How to Make Profitable Digital Products

There are a wide variety of formats that you can use to create digital products but I’m going to concentrate on the format that I prefer to create. Mainly because it’s the most popular with potential buyers as well as being the most profitable for you as it commands a higher price point.

My favourite way of making a video product is to use screen capture software. This is partly because I much prefer to be the person behind the lens of a camera rather than in front of it. But mainly because it’s often the most beneficial for my buyers.

Most of my products are “watch over my shoulder” tutorial style videos. But you could equally do a series of Power Point style screens and talk over them. Or you could talk over a slide show. Or you could video yourself doing something and then add a commentary to it afterwards.

If you think about it, many television shows are done that way – the cameraman takes the shots whilst the host commentates.

Some television shows feature interviews and you can easily do that with Skype and a webcam for each contributor. This works well – I’ve been interviewed via Skype several times now and didn’t turn into a nervous wreck – and gives the viewer an eavesdropper point of view.

This means that you can use a variety of different ideas to produce a profitable digital product. They’re all good – you just need to choose which style works best for the information you want to present in your digital product.

Or you can do several short videos and swap the style between them according to what you’re teaching in each section.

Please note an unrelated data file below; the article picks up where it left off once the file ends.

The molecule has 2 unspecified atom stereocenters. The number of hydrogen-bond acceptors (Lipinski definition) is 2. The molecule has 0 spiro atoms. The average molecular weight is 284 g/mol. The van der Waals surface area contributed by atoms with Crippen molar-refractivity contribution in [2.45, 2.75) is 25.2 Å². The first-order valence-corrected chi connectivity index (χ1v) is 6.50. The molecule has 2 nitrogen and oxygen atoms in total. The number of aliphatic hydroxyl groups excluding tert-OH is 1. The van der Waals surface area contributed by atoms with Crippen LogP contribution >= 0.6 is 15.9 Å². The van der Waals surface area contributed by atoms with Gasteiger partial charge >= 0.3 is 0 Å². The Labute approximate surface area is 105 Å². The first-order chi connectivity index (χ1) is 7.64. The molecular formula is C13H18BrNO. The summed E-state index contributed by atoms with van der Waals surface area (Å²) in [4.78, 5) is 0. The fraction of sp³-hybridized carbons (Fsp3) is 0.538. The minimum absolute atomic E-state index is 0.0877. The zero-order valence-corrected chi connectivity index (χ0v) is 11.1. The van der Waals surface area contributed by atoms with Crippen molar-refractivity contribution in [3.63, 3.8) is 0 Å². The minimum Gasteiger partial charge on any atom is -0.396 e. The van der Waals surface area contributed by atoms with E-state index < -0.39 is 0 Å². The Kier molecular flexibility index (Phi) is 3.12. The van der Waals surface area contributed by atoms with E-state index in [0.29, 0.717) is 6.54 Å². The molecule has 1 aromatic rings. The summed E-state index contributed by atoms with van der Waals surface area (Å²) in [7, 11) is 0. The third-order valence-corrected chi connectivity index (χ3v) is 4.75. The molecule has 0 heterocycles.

Which brings us neatly on to the next thing you should consider when you’re making a digital product:

Several relatively short videos versus one or two long videos?

Unless the product lends itself to being shot as one long video, my preference is for a series of several short videos.

Why do I prefer this?

Because it’s easier to “shoot” shorter videos – I find that I can dry up or get tongue tied if I’m recording for too long. There’s a lot less chance of having to do any major editing with a short video rather than a long one.

Also because it’s actually of benefit to your purchasers.

You can split the videos into individual sections, so that each video only covers one or at most two points.

This makes it a lot easier for your purchaser to go to the precise point they want to cover. For instance, if you were doing a WordPress tutorial, you’d have one section showing how to change all the default WordPress settings, another section showing how to select, add and activate a plugin, etc.

This allows your customers to go back over the specific point they need to cover rather than either you having to make a note of where each section starts (a bit like you see on YouTube when someone has uploaded a full album) or, worse from a buyers point of view, your buyer having to guess where the point they were interested in is located.

It’s a pain in the neck to try to scroll through most videos online, so make it easy for people to find the information you’ve sold them. This is a selling point and allows you to justify your price point.